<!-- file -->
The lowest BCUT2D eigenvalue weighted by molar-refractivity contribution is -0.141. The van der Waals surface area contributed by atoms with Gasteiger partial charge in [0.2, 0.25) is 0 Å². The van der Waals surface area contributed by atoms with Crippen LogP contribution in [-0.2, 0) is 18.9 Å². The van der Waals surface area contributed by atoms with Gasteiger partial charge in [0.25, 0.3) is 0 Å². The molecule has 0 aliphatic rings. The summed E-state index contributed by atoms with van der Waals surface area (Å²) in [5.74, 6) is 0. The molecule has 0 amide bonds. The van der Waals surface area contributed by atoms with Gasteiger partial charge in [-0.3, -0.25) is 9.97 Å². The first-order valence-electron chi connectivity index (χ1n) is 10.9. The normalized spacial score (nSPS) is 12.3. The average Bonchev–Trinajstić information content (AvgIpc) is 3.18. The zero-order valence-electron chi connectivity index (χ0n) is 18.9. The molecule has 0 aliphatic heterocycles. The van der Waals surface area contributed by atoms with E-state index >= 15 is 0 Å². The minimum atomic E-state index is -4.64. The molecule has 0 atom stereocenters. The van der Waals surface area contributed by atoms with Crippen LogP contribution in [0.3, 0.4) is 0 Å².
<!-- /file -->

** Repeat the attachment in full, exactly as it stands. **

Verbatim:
The lowest BCUT2D eigenvalue weighted by molar-refractivity contribution is -0.141. The van der Waals surface area contributed by atoms with Gasteiger partial charge in [0.2, 0.25) is 0 Å². The van der Waals surface area contributed by atoms with Crippen LogP contribution in [-0.2, 0) is 18.9 Å². The van der Waals surface area contributed by atoms with Gasteiger partial charge in [0.25, 0.3) is 0 Å². The molecule has 0 aliphatic rings. The summed E-state index contributed by atoms with van der Waals surface area (Å²) in [5.74, 6) is 0. The molecule has 0 amide bonds. The van der Waals surface area contributed by atoms with Gasteiger partial charge in [-0.3, -0.25) is 9.97 Å². The first-order valence-electron chi connectivity index (χ1n) is 10.9. The normalized spacial score (nSPS) is 12.3. The average Bonchev–Trinajstić information content (AvgIpc) is 3.18. The zero-order valence-electron chi connectivity index (χ0n) is 18.9. The molecule has 0 aliphatic heterocycles. The van der Waals surface area contributed by atoms with E-state index >= 15 is 0 Å². The minimum atomic E-state index is -4.64. The molecule has 0 atom stereocenters. The van der Waals surface area contributed by atoms with Crippen LogP contribution in [0.3, 0.4) is 0 Å².